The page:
Panel Discussions - Monday, November 09, 2009
Debating the Protection of Civilians in UN Peacekeeping
On November 9, 2009, IPI held a lunchtime policy forum to discuss the key findings and recommendations from the much-anticipated independent study on the protection of civilians in UN peace operations.
One and a half years in the making, the independent study was commissioned by the Department of Peacekeeping Operations (DPKO) and the Office for the Coordination of Humanitarian Affairs (OCHA). During that time, the team conducted extensive research that included visits to four UN peacekeeping missions: DRC, Côte d’Ivoire, North-South Sudan, and Darfur. The study was informed by consultations with the UN Secretariat and the study’s advisory group, composed of distinguished personalities in the field.
Over 100 participants attended the event, including representatives from UN member states and the UN secretariat.
The audience heard first from the research team, represented by the team leader, Ambassador Augustine Mahiga of Tanzania, and one of the principal authors, the well-known independent researcher Glyn Taylor.
The team explained that the objective of the study was to examine the process by which protection mandates are drafted in the Security Council, the preparation, planning and training for missions mandated to protect civilians, and the implementation of protection of civilians mandates in the field. The final report took stock of the past and current lessons and provided recommendations to all of the protection actors, including the Security Council, troop and police-contributing countries, DPKO/DFS, and OCHA.
Prince Zeid Raad Al-Hussein, one of the study’s Advisory Group members, spoke of the feasibility of civilian protection by providing historical context of its application in peace operations, dating back to the UN’s first operation in the Congo in 1960-1964. Sir John Holmes and Alain Le Roy, heads of OCHA and DPKO respectively, followed with their initial reflections on the study. Audience members then participated in a question and answer session moderated by the Chair of the panel, IPI Senior Vice President and Director of Studies, Dr. Edward C. Luck.
The Global Observatory
The Responsibility to Protect Principle is Not the Problem: Interview with Jennifer Welsh
Why hasn’t the principle adopted by the United Nations in 2005 to prevent genocide, war crimes, crimes against humanity, and ethnic cleansing—known as the Responsibility to Protect (RtoP)—helped to stop the war crimes in Syria?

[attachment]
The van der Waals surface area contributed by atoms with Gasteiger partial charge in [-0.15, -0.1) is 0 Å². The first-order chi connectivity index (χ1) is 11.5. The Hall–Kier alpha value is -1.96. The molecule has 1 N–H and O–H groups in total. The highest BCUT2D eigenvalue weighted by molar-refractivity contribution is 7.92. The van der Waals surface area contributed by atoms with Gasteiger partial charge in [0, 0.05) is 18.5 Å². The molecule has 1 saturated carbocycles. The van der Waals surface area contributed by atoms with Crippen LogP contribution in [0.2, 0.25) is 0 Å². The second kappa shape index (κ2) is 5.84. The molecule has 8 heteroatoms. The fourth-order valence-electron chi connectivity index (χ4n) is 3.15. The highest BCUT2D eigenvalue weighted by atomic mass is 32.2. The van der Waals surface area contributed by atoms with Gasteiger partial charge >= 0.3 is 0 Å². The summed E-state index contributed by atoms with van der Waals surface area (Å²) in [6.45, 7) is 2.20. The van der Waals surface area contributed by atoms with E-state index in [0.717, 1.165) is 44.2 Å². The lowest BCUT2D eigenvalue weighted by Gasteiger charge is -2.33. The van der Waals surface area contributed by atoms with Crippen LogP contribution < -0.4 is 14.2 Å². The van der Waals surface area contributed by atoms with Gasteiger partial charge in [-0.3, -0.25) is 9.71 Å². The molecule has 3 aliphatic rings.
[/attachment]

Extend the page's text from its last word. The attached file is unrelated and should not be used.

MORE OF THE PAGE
Key Global Events to Watch in December
A list of key upcoming meetings and events with implications for global affairs.
Top 10 Issues to Watch in 2013: The Multilateral Arena
Ten key issues that are likely to impact global affairs in international peace, security, and development.
The Global Observatory, produced by IPI, provides timely analysis on peace and security issues, interviews with leading policymakers, interactive maps, and more.
December 02, 2013
Latin America Focus of Fourth ''Being a Peacekeeper'' Event
On December 2-3, IPI brought together 24 representatives from eleven Latin American countries with senior officials from the UN Department of Peacekeeping Operations and the Department of Field Support to discuss the current state—as well as the future—of Latin American military and police contributions to UN peacekeeping operations.
November 28, 2013
Energy and Security in the Arctic: A New “Frozen” Conflict?
Is the Arctic a “region of cooperation,” or will competition for its potentially rich energy resources lead to conflict in the high north? This was the main question addressed during an expert workshop held in The Hague on November 28th by the International Peace Institute together with the International Gas Union and the Clingendael International Energy Programme.
November 26, 2013
Addressing the Crisis in Central African Republic
How to prevent catastrophe in the Central African Republic (CAR) was the topic of an event at the International Peace Institute on November 26th. Ten months after a military coup brought the current transitional government to power, the Central African Republic is wracked by massive human rights violations, sectarian violence, attacks on civilians, and reprisals by self-defense groups.
December 10, 2013
Video: Human Rights in Peacekeeping
December 09, 2013
Video: Heraldo Muñoz on Benazir Bhutto's Assassination
December 03, 2013
IPI Editor Adam Lupel Quoted on the Politics of Genocide [IRIN News]